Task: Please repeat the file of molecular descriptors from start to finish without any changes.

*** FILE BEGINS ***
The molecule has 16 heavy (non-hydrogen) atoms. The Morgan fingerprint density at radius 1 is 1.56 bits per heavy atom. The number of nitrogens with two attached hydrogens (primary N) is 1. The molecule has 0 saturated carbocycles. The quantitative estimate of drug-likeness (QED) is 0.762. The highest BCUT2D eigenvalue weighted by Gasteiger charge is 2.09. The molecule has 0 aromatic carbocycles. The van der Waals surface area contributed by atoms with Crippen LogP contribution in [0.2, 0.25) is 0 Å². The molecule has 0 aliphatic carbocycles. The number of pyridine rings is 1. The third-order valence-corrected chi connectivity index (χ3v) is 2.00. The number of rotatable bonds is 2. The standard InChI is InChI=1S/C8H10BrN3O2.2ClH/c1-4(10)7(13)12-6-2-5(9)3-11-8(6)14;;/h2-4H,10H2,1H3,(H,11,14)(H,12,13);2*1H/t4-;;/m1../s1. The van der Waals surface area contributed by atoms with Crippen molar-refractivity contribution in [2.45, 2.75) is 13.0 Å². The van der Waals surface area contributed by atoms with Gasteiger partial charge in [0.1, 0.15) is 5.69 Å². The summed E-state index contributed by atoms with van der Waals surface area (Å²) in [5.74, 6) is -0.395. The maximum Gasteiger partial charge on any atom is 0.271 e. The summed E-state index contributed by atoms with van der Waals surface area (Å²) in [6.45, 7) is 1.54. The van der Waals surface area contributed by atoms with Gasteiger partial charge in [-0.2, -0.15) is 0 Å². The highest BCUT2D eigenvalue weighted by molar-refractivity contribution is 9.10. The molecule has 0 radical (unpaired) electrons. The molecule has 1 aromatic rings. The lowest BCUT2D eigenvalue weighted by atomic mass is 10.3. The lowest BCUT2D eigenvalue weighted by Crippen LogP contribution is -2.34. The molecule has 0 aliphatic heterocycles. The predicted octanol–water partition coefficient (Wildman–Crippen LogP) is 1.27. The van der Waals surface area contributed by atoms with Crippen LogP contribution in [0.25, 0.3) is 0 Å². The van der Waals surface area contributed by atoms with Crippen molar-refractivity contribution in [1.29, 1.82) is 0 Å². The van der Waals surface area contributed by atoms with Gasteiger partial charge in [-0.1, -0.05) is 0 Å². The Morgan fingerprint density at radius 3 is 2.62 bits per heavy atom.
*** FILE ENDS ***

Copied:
The molecule has 16 heavy (non-hydrogen) atoms. The Morgan fingerprint density at radius 1 is 1.56 bits per heavy atom. The number of nitrogens with two attached hydrogens (primary N) is 1. The molecule has 0 saturated carbocycles. The quantitative estimate of drug-likeness (QED) is 0.762. The highest BCUT2D eigenvalue weighted by Gasteiger charge is 2.09. The molecule has 0 aromatic carbocycles. The van der Waals surface area contributed by atoms with Crippen LogP contribution in [0.2, 0.25) is 0 Å². The molecule has 0 aliphatic carbocycles. The number of pyridine rings is 1. The third-order valence-corrected chi connectivity index (χ3v) is 2.00. The number of rotatable bonds is 2. The standard InChI is InChI=1S/C8H10BrN3O2.2ClH/c1-4(10)7(13)12-6-2-5(9)3-11-8(6)14;;/h2-4H,10H2,1H3,(H,11,14)(H,12,13);2*1H/t4-;;/m1../s1. The van der Waals surface area contributed by atoms with Crippen molar-refractivity contribution in [2.45, 2.75) is 13.0 Å². The van der Waals surface area contributed by atoms with Gasteiger partial charge in [0.1, 0.15) is 5.69 Å². The summed E-state index contributed by atoms with van der Waals surface area (Å²) in [5.74, 6) is -0.395. The maximum Gasteiger partial charge on any atom is 0.271 e. The summed E-state index contributed by atoms with van der Waals surface area (Å²) in [6.45, 7) is 1.54. The van der Waals surface area contributed by atoms with Gasteiger partial charge in [-0.2, -0.15) is 0 Å². The highest BCUT2D eigenvalue weighted by molar-refractivity contribution is 9.10. The molecule has 0 radical (unpaired) electrons. The molecule has 1 aromatic rings. The lowest BCUT2D eigenvalue weighted by atomic mass is 10.3. The lowest BCUT2D eigenvalue weighted by Crippen LogP contribution is -2.34. The molecule has 0 aliphatic heterocycles. The predicted octanol–water partition coefficient (Wildman–Crippen LogP) is 1.27. The van der Waals surface area contributed by atoms with Crippen LogP contribution in [0.25, 0.3) is 0 Å². The van der Waals surface area contributed by atoms with Crippen molar-refractivity contribution in [1.29, 1.82) is 0 Å². The van der Waals surface area contributed by atoms with Gasteiger partial charge in [-0.1, -0.05) is 0 Å². The Morgan fingerprint density at radius 3 is 2.62 bits per heavy atom.